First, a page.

Listen to Michigan’s claims that it is entitled to two of Michigan’s 117 delegates to the Democratic National Convention in Chicago under Democratic Party rules. That’s because “uncommitted” won slightly more than 15% of the vote in Michigan’s 12th and 6th congressional districts, the group said. 

Mellman said that it’s impossible to know how many of those voters were taking part in the anti-Israel pressure campaign against Biden.

“In the Arab-American community, it probably had something to do with Israel and Gaza,” he said. “But how many people were just saying Biden’s too old? How many people were moved by the Armenian community saying vote ‘uncommitted’ to protest Azerbaijan? Or people protesting what they think was Biden’s inadequate effort on student loan forgiveness or on climate change?”

“We just haven’t the slightest idea why they voted ‘uncommitted,’” Mellman said.

Dearborn, Mich. Credit: James R. Martin/Shutterstock.

The two “uncommitted” delegates will ultimately be chosen at the Democratic Party congressional district conventions on March 11. Those delegates may turn out to be pro-Israel Biden supporters.

The 101,436 “uncommitted” votes might look concerning to Biden supporters, given how narrowly he won the state in 2020 and how narrowly Hillary Clinton lost the state in 2016. And while “uncommitted” might have won just 13.2% of the vote statewide, it won a majority in the heavily Arab-American city of Dearborn, signaling that opposition to Israel might have real influence there.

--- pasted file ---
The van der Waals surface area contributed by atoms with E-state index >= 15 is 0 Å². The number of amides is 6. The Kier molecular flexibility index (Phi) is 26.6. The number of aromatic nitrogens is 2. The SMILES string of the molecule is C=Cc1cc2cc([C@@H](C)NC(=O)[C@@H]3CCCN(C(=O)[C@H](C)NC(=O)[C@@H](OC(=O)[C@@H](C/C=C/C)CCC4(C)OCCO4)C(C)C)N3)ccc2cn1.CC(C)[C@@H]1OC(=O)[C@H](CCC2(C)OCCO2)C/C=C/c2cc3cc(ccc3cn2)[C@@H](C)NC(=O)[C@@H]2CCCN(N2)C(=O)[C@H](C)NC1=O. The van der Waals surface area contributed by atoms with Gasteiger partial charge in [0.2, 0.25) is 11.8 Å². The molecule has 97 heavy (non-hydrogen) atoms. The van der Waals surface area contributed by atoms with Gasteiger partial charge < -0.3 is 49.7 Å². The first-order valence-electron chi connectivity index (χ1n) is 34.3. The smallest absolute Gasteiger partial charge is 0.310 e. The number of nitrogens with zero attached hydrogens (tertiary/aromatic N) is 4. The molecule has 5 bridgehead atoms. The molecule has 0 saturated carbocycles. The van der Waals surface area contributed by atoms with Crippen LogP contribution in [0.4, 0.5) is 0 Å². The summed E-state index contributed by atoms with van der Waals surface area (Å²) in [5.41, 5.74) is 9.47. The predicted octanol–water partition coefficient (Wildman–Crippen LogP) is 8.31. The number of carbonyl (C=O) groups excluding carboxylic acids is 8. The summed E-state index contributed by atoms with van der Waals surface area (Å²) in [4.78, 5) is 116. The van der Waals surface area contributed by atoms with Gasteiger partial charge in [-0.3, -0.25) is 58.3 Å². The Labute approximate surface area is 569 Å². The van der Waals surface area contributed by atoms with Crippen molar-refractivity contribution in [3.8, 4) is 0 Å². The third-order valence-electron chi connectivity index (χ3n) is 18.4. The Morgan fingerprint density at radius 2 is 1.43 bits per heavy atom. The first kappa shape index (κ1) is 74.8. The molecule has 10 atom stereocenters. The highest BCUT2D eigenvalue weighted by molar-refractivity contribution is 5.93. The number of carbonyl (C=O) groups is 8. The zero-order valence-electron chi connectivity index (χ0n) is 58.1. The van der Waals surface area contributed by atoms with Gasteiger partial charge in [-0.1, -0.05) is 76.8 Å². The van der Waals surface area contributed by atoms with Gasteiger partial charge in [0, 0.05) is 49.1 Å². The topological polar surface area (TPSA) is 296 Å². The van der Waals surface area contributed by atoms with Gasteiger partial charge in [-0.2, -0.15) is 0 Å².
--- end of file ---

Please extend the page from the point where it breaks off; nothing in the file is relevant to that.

But Coleman pointed to bigger problems for the Biden campaign than Dearborn, Mich.

“If the city of Dearborn had not cast any votes in the 2020 general election, Biden’s margin would have fallen to two-and-a-half points,” he said. “If Biden ends up losing the State of Michigan, it would probably be because of his broader struggles with white working-class voters in the rural areas.”

Biden’s critics have suggested that despite his support for Israel in the war against Hamas, some of his recent statements and actions towards Israel, including sanctioning four Israelis for purported “settler violence,” have been an attempt to court Michigan voters at Israel’s expense.

“This executive order is about cold, calculated politics—plain and simple,” the Republican Jewish Coalition stated on Feb. 1 of the sanctions. “Joe Biden and his team are watching his poll numbers crater.”

Mellman believes that Biden is committed to a pro-Israel position “come hell or high water,” and that the “uncommitted” campaign was proof of that.

“The Arab-American community that was organizing the ‘uncommitted’ campaign was not saying to themselves and to each other, ‘Well, the administration is both-sides-ing it.’ They’re saying, ‘They’re just too pro-Israel,’” Mellman said.

Nonetheless, Mellman thinks there’s reason for Biden supporters to worry about November.

“As a Democrat, I’ve had concerns about the general [election] for the last three years,” he said. “Anybody who hasn’t had concerns about the general for the last three years is foolish.”